“Ay up, me duck!” Did you spot our April Fool’s day joke?...

Derbyshire's beloved ducks.
Derbyshire's beloved ducks.

We hope you spotted our April Fool’s Day online story earlier today because you can now all breath easily to know there are no plans for any statues of ducks across Derbyshire.

But if you fancy another giggle, see if you can spot the obvious clues that were bound to have given us away the first time around in the story below...

And for now we wish all our readers a Happy Easter Break!

Derbyshire’s most beloved bird - the duck - which is already honoured by the county’s favourite catchphrase “ay up, me duck” is set to be further immortalised with statues across the region.

Local authorities are considering planning applications from the Derbyshire Duck Lovers’ Society for statues of the county’s favourite bird to stand tall and proud at major landmarks in Chesterfield, Matlock, Buxton, Ripley, Belper and Ilkeston.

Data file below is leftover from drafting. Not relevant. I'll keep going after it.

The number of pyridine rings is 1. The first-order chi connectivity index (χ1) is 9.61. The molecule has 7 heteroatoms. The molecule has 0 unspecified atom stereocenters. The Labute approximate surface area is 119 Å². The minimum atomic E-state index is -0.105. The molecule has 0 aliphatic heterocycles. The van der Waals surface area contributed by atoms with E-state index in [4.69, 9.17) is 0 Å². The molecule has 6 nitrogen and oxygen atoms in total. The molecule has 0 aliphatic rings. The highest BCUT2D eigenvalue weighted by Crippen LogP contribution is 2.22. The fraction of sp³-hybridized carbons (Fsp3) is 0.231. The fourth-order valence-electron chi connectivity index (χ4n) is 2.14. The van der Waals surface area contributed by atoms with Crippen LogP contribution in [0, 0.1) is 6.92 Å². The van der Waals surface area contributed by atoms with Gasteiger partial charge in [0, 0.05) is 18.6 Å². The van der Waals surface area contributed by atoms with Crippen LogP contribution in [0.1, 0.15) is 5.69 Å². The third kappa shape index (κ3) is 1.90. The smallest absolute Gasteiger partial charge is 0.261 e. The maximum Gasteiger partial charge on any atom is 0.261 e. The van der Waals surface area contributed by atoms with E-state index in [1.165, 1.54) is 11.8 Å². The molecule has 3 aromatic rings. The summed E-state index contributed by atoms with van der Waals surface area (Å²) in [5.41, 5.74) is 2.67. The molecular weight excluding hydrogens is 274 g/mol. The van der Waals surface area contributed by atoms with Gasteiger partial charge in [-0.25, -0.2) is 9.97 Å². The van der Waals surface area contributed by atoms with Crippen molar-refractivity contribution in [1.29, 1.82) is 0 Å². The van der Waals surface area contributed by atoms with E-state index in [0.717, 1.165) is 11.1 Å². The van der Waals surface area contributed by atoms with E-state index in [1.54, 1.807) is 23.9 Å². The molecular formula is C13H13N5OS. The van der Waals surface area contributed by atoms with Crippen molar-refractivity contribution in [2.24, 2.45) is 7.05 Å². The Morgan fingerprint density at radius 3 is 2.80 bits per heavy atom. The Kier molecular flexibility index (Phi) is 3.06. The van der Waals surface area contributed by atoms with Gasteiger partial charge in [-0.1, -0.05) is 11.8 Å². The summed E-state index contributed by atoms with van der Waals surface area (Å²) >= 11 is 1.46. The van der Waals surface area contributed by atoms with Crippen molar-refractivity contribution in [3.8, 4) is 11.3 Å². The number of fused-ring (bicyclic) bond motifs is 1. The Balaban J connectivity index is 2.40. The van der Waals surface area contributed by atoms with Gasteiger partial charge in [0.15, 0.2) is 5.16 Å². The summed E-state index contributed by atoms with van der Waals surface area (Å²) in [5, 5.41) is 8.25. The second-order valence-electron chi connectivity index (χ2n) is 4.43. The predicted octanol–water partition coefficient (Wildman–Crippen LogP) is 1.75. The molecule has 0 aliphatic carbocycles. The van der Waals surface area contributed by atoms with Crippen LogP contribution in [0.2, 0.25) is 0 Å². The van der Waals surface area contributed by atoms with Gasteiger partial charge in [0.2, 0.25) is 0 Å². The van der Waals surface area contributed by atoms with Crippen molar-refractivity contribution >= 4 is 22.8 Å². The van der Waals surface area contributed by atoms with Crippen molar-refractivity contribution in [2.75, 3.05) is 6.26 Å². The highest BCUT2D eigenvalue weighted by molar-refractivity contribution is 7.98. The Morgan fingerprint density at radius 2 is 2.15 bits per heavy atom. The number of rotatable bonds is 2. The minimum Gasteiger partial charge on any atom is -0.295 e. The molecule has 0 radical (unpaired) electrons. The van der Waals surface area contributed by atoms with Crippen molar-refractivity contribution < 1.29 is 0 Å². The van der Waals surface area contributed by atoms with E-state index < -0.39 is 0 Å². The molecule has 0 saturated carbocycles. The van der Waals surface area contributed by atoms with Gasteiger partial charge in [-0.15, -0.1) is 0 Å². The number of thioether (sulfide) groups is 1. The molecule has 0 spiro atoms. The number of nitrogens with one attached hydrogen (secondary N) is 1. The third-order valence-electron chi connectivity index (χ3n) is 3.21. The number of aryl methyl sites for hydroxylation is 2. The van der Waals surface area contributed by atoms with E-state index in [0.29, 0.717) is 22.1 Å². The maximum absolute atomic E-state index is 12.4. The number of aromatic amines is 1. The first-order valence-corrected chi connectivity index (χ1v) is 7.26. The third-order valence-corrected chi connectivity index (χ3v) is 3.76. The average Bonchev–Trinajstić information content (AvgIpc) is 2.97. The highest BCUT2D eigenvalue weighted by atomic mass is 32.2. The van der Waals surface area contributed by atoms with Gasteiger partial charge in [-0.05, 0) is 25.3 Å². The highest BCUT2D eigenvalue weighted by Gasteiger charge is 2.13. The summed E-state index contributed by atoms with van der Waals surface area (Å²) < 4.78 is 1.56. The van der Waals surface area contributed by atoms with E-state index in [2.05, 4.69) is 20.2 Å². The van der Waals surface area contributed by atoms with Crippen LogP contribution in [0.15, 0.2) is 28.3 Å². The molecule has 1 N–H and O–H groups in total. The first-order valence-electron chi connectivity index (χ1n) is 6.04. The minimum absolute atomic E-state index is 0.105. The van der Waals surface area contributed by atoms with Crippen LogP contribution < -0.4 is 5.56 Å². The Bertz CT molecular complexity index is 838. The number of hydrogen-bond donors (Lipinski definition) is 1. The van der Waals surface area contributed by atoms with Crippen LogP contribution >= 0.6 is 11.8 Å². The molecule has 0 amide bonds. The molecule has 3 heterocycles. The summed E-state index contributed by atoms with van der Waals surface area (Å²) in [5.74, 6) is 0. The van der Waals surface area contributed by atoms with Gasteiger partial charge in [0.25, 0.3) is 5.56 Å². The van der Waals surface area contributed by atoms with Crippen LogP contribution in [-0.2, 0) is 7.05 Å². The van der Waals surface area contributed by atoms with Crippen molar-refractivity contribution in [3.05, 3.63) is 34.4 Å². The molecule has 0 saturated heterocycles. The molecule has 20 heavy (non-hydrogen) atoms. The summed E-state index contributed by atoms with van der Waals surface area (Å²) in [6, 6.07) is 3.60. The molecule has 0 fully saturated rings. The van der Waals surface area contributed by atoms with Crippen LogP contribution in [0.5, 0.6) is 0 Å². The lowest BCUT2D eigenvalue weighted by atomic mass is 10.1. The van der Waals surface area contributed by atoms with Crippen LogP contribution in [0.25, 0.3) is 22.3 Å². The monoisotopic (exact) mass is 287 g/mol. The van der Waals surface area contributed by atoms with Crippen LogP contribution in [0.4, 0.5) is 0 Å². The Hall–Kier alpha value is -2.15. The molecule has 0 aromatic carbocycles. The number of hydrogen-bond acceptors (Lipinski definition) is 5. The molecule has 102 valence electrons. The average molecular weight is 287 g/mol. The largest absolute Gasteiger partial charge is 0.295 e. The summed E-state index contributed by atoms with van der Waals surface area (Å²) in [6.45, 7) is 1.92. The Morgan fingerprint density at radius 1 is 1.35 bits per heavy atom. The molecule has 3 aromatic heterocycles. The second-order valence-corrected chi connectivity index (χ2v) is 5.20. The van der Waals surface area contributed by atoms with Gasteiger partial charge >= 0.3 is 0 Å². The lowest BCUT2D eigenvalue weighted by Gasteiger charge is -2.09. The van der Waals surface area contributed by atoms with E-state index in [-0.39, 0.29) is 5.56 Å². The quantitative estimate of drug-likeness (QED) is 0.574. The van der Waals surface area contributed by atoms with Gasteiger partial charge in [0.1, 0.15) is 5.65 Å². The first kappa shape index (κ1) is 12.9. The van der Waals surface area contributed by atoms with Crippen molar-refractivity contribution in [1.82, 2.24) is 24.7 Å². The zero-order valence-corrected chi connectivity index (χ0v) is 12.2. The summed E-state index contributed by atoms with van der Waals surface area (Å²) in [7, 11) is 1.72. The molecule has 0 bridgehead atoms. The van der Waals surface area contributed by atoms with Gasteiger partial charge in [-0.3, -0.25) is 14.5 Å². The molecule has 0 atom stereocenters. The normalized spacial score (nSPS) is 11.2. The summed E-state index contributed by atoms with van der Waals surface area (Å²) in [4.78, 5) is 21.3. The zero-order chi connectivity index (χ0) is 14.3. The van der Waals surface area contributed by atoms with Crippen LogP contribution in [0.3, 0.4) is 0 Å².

Derbyshire Duck Lovers Society chairman Uve Binhaad said: “Ducks have a very special place in all the hearts of the people of Derbyshire so they deserve a special place in the hearts of the region’s towns.

“It is hoped the statues will one day share the same fame as Chesterfield’s Crooked Spire, Matlock Bath’s famous Heights of Abraham, Buxton’s Pavilion Gardens, the Heage Windmill, Butterley’s Midland Railway, and Erewash Museum.”

Early proposals are to build individual 20ft drake ducks with their marvellous wings spread and poised for flight and where possible ponds are to be dug to attract the real birds to a feeding area to be enjoyed by tourists.

One planned location is the Horns Bridge roundabout, at Chesterfield, where the statue will hopefully join the Growth Sculpture with plans for a duck-crossing so birds can safely navigate the busy three-lane roundabout to the site.

The one big point of contention that has got bird campaigners in a flap is who will pick up the large bill for the ambitious project.

Many already feel the plans could fall fowl of some tough planning regulations and the projects have been described by critics as “completely quackers”.